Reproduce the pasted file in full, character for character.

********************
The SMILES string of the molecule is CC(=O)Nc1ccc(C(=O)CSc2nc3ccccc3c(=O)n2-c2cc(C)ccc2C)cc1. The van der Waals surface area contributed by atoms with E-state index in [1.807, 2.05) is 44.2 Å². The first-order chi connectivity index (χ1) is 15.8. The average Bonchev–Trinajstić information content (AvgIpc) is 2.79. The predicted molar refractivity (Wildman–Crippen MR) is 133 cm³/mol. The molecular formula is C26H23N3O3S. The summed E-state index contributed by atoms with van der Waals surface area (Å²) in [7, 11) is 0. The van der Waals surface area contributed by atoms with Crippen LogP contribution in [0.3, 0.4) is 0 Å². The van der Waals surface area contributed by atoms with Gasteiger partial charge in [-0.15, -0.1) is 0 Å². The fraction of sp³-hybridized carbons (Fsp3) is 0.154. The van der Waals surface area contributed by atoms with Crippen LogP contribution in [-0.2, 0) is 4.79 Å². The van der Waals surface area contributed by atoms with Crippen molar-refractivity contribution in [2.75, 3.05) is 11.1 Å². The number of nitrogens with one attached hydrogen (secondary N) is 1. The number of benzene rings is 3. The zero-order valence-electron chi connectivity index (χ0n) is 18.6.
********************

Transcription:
The SMILES string of the molecule is CC(=O)Nc1ccc(C(=O)CSc2nc3ccccc3c(=O)n2-c2cc(C)ccc2C)cc1. The van der Waals surface area contributed by atoms with E-state index in [1.807, 2.05) is 44.2 Å². The first-order chi connectivity index (χ1) is 15.8. The average Bonchev–Trinajstić information content (AvgIpc) is 2.79. The predicted molar refractivity (Wildman–Crippen MR) is 133 cm³/mol. The molecular formula is C26H23N3O3S. The summed E-state index contributed by atoms with van der Waals surface area (Å²) in [7, 11) is 0. The van der Waals surface area contributed by atoms with Crippen LogP contribution in [0.3, 0.4) is 0 Å². The van der Waals surface area contributed by atoms with Gasteiger partial charge in [-0.15, -0.1) is 0 Å². The fraction of sp³-hybridized carbons (Fsp3) is 0.154. The van der Waals surface area contributed by atoms with Crippen LogP contribution in [-0.2, 0) is 4.79 Å². The van der Waals surface area contributed by atoms with Crippen molar-refractivity contribution in [2.75, 3.05) is 11.1 Å². The number of nitrogens with one attached hydrogen (secondary N) is 1. The number of benzene rings is 3. The zero-order valence-electron chi connectivity index (χ0n) is 18.6.